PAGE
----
“The Book of Life” which was released in 2014 gave a glimpse of what Mexican tradition of “Dia De Los Muertos” looks like. The animation gave an excellent twist on a folklore tales that is often told by Mexican community. Fast forward to Halloween in 2017, another animation movie called “Coco” was released by Disney and Pixar using the same theme and tradition of Mexican people. We were skeptical at first whether this movie could surpass the amazing “The Book of Life”, but it delivers! “Coco” tells about a boy named Miguel who lives in a small town in Mexico and his family. His family is a renown shoemakers in that area and has long hold the tradition of passing the craft of making shoes from generations to generations. However, Miguel wants to break free from the rule. He doesn’t want to be a shoemaker, he wants to be a musician although he knows that his family especially his abuelita (grandmother) despises musicians and all kinds of music. The root of this hatred comes from Miguel’s great great grandfather who left his family behind to pursue his career in music, so since then, the family prohibited all kinds of music in their household since it would disrespect the matriarch of the family, great great grandmother Mama Imelda.
On the day of Dia De Los Muertos or The Day of The Dead, when the spirits are believed to cross the bridge to come to the place of the living, Miguel accidentally crossed the barrier and made him able to walk to the after world. There, he met his ancestors, from grand aunts, grand uncle, and Mama Imelda herself. To be able to make his way back to the place of the living, Miguel had to receive consent from his family to return. However Mama Imelda gave him a condition he could not abide, he should not pursue his dream of being a musician. So, Miguel was in a race of finding other kin of his before the sun rises. The journey of Miguel finding out about his own family, his idol, as well as himself were captured in such emotional plot. We should add this movie on a list of animation that could make us cry alongside “Up”, “Inside Out”, “Spirited Away”, “Toy Story” and more. Directed by Lee Unkrich, “Coco” is a movie that could be enjoyed by both children and adults. Once again, on “Coco” we could see a stupid but lucky pet in the form of a street dog named Dante, a Disney thing that is always present on their animation movies. His presence gives a comic relief but also a comfort since his character was quite reliable albeit often did foolish things.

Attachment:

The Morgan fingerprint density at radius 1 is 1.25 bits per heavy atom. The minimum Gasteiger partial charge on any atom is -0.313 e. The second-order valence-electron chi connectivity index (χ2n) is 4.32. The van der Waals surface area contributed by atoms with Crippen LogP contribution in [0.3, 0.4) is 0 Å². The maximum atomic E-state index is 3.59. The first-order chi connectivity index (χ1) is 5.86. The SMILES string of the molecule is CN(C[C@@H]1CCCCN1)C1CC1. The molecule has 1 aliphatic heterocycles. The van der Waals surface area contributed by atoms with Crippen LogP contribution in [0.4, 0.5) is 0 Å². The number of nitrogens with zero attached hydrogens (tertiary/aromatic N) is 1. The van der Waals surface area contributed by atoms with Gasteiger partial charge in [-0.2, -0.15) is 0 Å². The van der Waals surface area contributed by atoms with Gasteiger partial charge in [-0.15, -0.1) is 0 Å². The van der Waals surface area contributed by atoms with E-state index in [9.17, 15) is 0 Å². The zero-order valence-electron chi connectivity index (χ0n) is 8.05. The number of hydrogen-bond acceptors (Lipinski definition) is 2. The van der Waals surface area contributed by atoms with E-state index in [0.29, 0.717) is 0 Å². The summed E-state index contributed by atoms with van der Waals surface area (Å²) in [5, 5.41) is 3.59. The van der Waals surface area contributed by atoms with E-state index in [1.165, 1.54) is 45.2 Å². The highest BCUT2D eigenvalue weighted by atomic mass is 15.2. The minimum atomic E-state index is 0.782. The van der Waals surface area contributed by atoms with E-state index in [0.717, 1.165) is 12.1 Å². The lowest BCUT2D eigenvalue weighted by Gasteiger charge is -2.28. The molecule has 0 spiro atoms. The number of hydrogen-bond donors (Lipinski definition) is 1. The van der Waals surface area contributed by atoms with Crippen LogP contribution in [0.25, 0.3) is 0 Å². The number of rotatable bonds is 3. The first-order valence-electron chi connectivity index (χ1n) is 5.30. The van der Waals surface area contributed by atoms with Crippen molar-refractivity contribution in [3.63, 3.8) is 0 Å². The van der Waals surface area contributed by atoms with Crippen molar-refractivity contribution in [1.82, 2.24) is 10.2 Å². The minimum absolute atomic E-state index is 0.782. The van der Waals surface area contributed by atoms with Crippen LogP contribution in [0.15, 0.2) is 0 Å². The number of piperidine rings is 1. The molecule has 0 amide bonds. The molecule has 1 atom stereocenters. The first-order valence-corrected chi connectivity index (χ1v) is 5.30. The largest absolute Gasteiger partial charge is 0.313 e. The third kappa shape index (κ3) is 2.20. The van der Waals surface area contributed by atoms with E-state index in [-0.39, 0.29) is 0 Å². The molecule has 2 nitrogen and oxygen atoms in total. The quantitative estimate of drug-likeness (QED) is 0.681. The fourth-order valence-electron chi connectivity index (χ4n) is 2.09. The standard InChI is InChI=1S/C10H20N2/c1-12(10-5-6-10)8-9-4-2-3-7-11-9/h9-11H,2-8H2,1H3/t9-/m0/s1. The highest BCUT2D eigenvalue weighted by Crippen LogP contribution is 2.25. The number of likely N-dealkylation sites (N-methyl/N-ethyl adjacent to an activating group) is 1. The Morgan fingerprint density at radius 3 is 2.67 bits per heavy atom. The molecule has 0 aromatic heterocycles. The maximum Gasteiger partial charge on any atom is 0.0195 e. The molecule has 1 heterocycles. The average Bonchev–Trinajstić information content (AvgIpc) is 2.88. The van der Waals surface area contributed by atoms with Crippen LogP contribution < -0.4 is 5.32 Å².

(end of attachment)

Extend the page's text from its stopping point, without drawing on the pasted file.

The antagonist in this movie was played out by Miguel’s idol, Ernesto De La Cruz, who turned out to be not as great as Miguel thought. Another plus point, this movie is opened by a short movie from Frozen. Chronicling Olaf’s venture to find a Christmas tradition for Princess Elsa and Anna, we enjoyed seeing the afterlife of the girls’ happy ending. Seems like Frozen 2 is going to be a thing. Anyway, where does the “Coco” come from? You’d better watch it yourself to find out!